SPRINGFIELD – While no cases have been reported in Illinois, federal agencies confirmed the detection of H5N1 influenza virus in dairy herds in eight states across the U.S. The Illinois Department of Agriculture (IDOA) and the Illinois Department of Public Health (IDPH) are working closely to monitor the situation and are jointly coordinating prevention and response measures. This includes working with producer groups and partner organizations to promote education to veterinarians and cattle farmers on the clinical signs of H5N1 influenza so that potential infections can be quickly identified and contained.

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Effective Monday, April 29, the U.S. Department of Agriculture (USDA) has implemented mandatory testing for interstate movement of dairy cattle as well as mandatory reporting of positive results to limit the spread of the disease.

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“While we have no confirmed cases in Illinois, what we have seen in other states is that affected dairy animals are recovering with very low mortality rates,” said Dr. Mark Ernst, IDOA State Veterinarian. “These additional safety protocols are being implemented out of an abundance of caution, and the Centers for Disease Control and Prevention has confirmed the risk to humans is low.”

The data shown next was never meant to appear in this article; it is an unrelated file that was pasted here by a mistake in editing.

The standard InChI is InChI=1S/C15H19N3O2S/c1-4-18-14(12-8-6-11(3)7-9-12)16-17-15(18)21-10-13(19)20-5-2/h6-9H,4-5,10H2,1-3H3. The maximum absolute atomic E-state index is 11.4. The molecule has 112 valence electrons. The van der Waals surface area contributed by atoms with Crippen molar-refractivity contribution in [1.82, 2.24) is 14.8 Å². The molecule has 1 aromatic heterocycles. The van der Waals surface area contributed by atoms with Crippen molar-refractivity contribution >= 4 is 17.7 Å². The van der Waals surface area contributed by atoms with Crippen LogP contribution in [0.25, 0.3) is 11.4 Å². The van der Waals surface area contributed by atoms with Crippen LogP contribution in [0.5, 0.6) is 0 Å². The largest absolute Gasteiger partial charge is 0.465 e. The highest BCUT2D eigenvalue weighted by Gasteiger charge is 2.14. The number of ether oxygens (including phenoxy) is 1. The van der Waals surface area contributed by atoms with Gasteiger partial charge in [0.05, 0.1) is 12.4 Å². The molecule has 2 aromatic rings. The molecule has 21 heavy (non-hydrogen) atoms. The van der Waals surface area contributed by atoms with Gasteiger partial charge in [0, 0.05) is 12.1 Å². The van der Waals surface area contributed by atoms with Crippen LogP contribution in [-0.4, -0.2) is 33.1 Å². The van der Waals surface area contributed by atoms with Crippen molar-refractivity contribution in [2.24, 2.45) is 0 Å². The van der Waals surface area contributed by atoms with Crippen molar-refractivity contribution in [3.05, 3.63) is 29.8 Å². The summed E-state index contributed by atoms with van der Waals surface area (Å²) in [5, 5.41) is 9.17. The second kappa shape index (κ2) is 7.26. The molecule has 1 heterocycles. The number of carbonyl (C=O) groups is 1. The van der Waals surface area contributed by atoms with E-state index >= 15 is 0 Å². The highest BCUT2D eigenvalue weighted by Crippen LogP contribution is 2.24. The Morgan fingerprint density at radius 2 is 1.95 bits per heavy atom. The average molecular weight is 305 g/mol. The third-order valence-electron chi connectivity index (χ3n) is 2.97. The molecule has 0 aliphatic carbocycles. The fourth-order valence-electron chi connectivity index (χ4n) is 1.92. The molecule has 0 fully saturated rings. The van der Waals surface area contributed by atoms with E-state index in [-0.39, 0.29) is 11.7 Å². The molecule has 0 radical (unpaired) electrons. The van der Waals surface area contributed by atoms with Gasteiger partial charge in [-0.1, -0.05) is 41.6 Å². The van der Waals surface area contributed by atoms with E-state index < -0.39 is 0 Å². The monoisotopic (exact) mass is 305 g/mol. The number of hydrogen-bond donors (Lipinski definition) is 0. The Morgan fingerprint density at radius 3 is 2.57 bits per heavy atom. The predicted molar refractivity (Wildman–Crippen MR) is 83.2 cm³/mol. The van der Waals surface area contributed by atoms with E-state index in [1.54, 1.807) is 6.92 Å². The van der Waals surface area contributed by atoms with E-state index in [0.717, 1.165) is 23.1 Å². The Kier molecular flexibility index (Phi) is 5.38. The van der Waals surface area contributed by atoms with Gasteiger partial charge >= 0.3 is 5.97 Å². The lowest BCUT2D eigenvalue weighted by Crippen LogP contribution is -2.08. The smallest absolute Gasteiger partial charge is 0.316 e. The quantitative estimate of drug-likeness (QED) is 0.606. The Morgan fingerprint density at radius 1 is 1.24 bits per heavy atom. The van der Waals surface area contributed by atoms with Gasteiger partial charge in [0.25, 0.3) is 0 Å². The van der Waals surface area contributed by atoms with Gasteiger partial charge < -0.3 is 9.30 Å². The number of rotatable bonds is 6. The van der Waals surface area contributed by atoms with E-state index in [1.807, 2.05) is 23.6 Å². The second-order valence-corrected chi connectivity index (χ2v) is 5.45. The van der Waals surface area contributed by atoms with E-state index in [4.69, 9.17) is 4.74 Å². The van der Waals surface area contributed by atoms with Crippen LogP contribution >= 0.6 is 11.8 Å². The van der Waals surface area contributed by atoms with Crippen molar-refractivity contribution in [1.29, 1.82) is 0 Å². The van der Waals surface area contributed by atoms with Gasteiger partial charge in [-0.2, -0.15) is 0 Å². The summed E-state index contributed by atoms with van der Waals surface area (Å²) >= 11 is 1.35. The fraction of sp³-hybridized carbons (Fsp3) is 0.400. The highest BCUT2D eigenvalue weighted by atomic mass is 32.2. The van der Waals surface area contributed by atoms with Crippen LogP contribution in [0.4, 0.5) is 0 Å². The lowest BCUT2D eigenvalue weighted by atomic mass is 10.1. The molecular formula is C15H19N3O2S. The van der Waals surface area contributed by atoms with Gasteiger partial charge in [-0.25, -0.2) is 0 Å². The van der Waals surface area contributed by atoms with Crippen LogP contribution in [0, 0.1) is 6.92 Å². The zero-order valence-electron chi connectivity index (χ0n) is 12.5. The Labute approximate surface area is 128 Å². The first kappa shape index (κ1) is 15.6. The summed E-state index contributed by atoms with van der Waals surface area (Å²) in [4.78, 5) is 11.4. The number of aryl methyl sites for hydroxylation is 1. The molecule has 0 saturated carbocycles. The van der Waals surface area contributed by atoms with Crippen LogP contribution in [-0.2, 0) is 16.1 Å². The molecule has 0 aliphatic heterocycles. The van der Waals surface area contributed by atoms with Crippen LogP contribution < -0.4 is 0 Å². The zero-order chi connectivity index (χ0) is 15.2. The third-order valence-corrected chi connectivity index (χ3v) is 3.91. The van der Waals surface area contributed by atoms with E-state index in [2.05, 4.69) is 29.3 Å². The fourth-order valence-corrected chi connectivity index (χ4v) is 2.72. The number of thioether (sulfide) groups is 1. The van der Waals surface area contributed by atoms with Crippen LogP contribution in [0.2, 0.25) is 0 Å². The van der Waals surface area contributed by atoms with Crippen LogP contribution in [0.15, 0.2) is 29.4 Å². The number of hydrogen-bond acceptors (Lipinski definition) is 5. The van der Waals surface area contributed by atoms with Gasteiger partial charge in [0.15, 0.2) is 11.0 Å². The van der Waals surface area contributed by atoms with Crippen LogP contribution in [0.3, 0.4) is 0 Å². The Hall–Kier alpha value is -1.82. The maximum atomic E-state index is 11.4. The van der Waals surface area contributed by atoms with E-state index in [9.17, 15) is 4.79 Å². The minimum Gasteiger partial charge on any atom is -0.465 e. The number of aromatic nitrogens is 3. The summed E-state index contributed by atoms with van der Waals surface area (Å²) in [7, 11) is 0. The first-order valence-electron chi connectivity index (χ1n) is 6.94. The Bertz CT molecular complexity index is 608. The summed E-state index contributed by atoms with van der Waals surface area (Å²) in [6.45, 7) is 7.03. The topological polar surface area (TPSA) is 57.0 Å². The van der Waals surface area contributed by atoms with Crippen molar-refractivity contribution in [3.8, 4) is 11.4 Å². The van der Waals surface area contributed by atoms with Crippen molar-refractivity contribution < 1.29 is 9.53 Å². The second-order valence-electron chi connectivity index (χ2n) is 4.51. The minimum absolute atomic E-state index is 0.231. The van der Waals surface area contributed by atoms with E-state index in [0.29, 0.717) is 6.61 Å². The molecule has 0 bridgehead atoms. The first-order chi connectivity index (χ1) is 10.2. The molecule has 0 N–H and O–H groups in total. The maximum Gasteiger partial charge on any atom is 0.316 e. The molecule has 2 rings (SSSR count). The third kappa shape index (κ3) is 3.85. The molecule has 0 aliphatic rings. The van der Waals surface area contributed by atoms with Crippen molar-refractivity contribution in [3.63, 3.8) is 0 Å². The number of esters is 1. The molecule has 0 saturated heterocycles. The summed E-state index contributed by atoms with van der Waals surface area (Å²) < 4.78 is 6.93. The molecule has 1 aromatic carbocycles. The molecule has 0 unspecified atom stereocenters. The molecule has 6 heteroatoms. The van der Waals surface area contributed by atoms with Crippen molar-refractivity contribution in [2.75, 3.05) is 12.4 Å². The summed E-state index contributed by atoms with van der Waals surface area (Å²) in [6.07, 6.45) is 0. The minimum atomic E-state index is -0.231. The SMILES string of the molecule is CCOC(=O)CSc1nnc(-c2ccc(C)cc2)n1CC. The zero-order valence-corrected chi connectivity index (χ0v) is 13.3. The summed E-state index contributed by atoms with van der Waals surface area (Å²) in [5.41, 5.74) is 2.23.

The U.S. Food and Drug Administration (FDA) emphasizes that the commercial milk supply is safe because of the pasteurization process, which destroys bacteria and viruses in milk. Protocols are also in place to destroy milk from affected dairy animals.

“IDPH prioritizes the safety of our milk supply as well as the Illinoisans who work with cattle and poultry,” said IDPH Director Dr. Sameer Vohra. “Please note that pasteurized milk is safe, but we strongly recommend that Illinoisans avoid any unpasteurized raw milk products at this time based on the potential risk of infection.”

Illinois is home to more than 600 dairy farms with 73,000 cows or calves, based on USDA National Agriculture Statistics Service estimates.

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